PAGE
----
This is true of course only if Trump doesn’t realize his threat to impose a 30% import tariff on German cars. The same may be true for the German thirst for acquisitions of real assets in the US. Trump may try to obstruct that too. On top of it, in case that during the next two or three years one or more Eurozone countries abandon the single European currency, Trump’s US will surely try to strike preferential trade agreements with them. In this way, the US will deprive Germany from such captive clients and divide Europe again into many small economies.

In conclusion, such unthinkable only months ago structural mutations of the political and economic Atlas of the West are now plausible. The new comprehensive attachment of Britain to the US after the Brexit is just the first step in this direction. Undoubtedly, these changes will trigger more geostrategic reshuffling in the rest of the world. God forbid that all that could be done without more bloodshed and human suffering.

 

Advertising

Advertising

Advertising

Advertising

Advertising

Advertising

Featured Stings

“If they think they can slave an entire nation, then they will just have the opposite results!”, Alexis Tsipras cries out from the Greek parliament

German elections: Is Merkel losing ground or Shultz is winning?

An FTA between EU-US to hurt South Korea

Cameron readies to support ‘yes’ for Britain in the EU

The ECB accuses the politicians of inaction, continues injecting billions to banks

All talk but no action against fraudulent bankers

Global Citizen-Volunteer Internships

Google strongly rejects EU antitrust charges and now gets ready for the worst to come

Greece @ MWC14: Greek-born mobile champions at MWC 2014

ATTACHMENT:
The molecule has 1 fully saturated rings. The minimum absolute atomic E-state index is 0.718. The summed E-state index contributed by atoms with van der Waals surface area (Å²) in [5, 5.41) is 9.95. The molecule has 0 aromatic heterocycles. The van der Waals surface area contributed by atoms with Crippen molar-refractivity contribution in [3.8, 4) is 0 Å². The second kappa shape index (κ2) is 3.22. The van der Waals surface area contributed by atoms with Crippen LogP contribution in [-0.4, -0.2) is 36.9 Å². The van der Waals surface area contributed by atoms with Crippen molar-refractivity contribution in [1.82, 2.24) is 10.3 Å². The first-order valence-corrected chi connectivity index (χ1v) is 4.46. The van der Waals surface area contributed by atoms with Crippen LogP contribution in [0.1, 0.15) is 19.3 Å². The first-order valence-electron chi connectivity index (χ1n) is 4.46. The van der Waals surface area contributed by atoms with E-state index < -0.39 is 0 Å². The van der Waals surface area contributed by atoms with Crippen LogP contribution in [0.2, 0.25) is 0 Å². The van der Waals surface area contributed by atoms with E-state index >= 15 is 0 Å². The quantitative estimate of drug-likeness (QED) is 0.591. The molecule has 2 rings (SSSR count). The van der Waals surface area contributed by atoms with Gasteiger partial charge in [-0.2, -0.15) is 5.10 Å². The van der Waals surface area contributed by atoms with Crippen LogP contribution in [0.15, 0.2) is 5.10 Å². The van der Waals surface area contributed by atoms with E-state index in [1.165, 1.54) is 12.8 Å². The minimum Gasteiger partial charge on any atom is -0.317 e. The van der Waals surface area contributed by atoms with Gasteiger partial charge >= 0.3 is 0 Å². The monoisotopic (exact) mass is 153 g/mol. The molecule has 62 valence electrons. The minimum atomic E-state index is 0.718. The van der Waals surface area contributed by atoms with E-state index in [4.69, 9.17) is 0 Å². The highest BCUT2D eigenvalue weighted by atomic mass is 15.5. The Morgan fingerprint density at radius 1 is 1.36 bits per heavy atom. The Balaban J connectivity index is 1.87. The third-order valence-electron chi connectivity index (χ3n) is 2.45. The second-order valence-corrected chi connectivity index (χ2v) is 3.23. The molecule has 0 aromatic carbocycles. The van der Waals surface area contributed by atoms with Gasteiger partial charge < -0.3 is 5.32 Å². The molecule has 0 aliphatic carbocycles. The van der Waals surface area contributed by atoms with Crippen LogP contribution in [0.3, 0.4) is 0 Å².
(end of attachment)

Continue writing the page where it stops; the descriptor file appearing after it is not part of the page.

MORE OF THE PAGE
Higher education becoming again a privilege of the wealthy?

China answers clearly to the European Commission’s investment negotiations with Taiwan

Bank resolutions and recapitalisations by the ESM may end up politically swayed

Does the West play the Syrian game in Egypt?

Eurozone examines the prospect of issuing debt paper jointly

EU’s core members are eyeing larger parts of arms trade and of world map

Greece: Tsipras’ referendum victory does not solve the financial stalemate of the country and its banks

COP21 Breaking News_12 December: 195 countries adopt the First Universal Climate Agreement

EU, Brazil to hold high level Summit in Brasilia

China invites the EU to a joint endeavor for free trade and order in the world

The United Kingdom’s decision to leave the European Union will impact young people’s future the most

ECB doesn’t dare touch Eurozone’s big banks

Will Europe be able to deal with the migration crisis alone if Turkey quits the pact?

UK’s Cameron takes the field to speed up TTIP talks. Will “rocket boosters” work?

Aidex: the Global Humanitarian and Development Aid Event

Switzerland to favour EU citizens in immigration quotas as the risk of a new referendum looms

The cuts on 2014 Budget will divide deeply the EU

Crisis hit countries cut down public spending on education

EU Commission retracts on the Chinese solar panel case